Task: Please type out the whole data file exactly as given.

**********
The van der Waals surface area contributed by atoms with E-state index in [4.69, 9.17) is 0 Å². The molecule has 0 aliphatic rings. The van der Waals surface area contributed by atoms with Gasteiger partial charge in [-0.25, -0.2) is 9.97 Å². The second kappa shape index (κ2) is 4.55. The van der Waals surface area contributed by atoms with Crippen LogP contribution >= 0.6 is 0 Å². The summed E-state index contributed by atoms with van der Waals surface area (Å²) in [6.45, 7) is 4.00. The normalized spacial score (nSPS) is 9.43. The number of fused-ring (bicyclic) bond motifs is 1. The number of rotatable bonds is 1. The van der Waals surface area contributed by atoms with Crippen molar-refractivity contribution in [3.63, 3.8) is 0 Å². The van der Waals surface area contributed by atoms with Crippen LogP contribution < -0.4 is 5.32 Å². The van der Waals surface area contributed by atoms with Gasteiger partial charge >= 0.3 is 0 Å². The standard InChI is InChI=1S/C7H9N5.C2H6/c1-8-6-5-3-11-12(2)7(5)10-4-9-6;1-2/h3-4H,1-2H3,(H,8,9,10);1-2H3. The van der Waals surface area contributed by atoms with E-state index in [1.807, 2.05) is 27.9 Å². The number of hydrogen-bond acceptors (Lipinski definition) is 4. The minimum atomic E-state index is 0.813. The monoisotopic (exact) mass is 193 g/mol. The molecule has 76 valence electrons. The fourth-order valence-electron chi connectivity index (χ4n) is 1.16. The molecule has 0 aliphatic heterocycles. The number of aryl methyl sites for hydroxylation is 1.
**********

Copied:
The van der Waals surface area contributed by atoms with E-state index in [4.69, 9.17) is 0 Å². The molecule has 0 aliphatic rings. The van der Waals surface area contributed by atoms with Gasteiger partial charge in [-0.25, -0.2) is 9.97 Å². The second kappa shape index (κ2) is 4.55. The van der Waals surface area contributed by atoms with Crippen LogP contribution >= 0.6 is 0 Å². The summed E-state index contributed by atoms with van der Waals surface area (Å²) in [6.45, 7) is 4.00. The normalized spacial score (nSPS) is 9.43. The number of fused-ring (bicyclic) bond motifs is 1. The number of rotatable bonds is 1. The van der Waals surface area contributed by atoms with Crippen molar-refractivity contribution in [3.63, 3.8) is 0 Å². The van der Waals surface area contributed by atoms with Crippen LogP contribution < -0.4 is 5.32 Å². The van der Waals surface area contributed by atoms with Gasteiger partial charge >= 0.3 is 0 Å². The standard InChI is InChI=1S/C7H9N5.C2H6/c1-8-6-5-3-11-12(2)7(5)10-4-9-6;1-2/h3-4H,1-2H3,(H,8,9,10);1-2H3. The van der Waals surface area contributed by atoms with E-state index in [1.807, 2.05) is 27.9 Å². The number of hydrogen-bond acceptors (Lipinski definition) is 4. The minimum atomic E-state index is 0.813. The monoisotopic (exact) mass is 193 g/mol. The molecule has 76 valence electrons. The fourth-order valence-electron chi connectivity index (χ4n) is 1.16. The molecule has 0 aliphatic heterocycles. The number of aryl methyl sites for hydroxylation is 1.